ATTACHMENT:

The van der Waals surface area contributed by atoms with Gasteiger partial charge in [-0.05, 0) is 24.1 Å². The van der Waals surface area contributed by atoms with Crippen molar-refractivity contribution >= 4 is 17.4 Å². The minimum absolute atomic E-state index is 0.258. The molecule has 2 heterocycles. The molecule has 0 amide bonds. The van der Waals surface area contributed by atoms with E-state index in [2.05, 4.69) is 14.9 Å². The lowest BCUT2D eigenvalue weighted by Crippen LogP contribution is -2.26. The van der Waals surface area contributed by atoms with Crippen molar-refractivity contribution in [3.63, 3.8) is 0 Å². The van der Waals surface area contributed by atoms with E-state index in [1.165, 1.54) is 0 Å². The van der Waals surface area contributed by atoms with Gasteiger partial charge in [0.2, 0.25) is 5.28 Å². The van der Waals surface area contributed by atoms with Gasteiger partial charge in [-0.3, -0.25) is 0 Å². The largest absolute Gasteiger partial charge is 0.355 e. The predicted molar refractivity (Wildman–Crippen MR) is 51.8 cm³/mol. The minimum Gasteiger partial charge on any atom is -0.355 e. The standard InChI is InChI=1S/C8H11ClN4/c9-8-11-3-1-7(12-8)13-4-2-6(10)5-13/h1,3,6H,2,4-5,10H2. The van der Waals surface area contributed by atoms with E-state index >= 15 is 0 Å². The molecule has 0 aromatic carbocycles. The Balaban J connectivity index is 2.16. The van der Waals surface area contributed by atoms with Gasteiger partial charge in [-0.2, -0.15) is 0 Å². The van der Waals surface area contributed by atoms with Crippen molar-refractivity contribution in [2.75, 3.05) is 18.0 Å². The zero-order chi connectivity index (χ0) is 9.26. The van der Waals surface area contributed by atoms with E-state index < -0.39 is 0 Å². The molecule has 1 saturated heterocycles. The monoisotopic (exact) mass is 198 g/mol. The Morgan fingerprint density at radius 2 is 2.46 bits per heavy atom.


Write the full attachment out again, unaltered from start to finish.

The van der Waals surface area contributed by atoms with Gasteiger partial charge in [-0.05, 0) is 24.1 Å². The van der Waals surface area contributed by atoms with Crippen molar-refractivity contribution >= 4 is 17.4 Å². The minimum absolute atomic E-state index is 0.258. The molecule has 2 heterocycles. The molecule has 0 amide bonds. The van der Waals surface area contributed by atoms with E-state index in [2.05, 4.69) is 14.9 Å². The lowest BCUT2D eigenvalue weighted by Crippen LogP contribution is -2.26. The van der Waals surface area contributed by atoms with Crippen molar-refractivity contribution in [3.63, 3.8) is 0 Å². The van der Waals surface area contributed by atoms with E-state index in [1.165, 1.54) is 0 Å². The van der Waals surface area contributed by atoms with Gasteiger partial charge in [0.2, 0.25) is 5.28 Å². The van der Waals surface area contributed by atoms with Gasteiger partial charge in [-0.3, -0.25) is 0 Å². The largest absolute Gasteiger partial charge is 0.355 e. The predicted molar refractivity (Wildman–Crippen MR) is 51.8 cm³/mol. The minimum Gasteiger partial charge on any atom is -0.355 e. The standard InChI is InChI=1S/C8H11ClN4/c9-8-11-3-1-7(12-8)13-4-2-6(10)5-13/h1,3,6H,2,4-5,10H2. The van der Waals surface area contributed by atoms with E-state index >= 15 is 0 Å². The molecule has 0 aromatic carbocycles. The Balaban J connectivity index is 2.16. The van der Waals surface area contributed by atoms with Gasteiger partial charge in [-0.2, -0.15) is 0 Å². The van der Waals surface area contributed by atoms with Crippen molar-refractivity contribution in [2.75, 3.05) is 18.0 Å². The zero-order chi connectivity index (χ0) is 9.26. The van der Waals surface area contributed by atoms with E-state index < -0.39 is 0 Å². The molecule has 1 saturated heterocycles. The monoisotopic (exact) mass is 198 g/mol. The Morgan fingerprint density at radius 2 is 2.46 bits per heavy atom.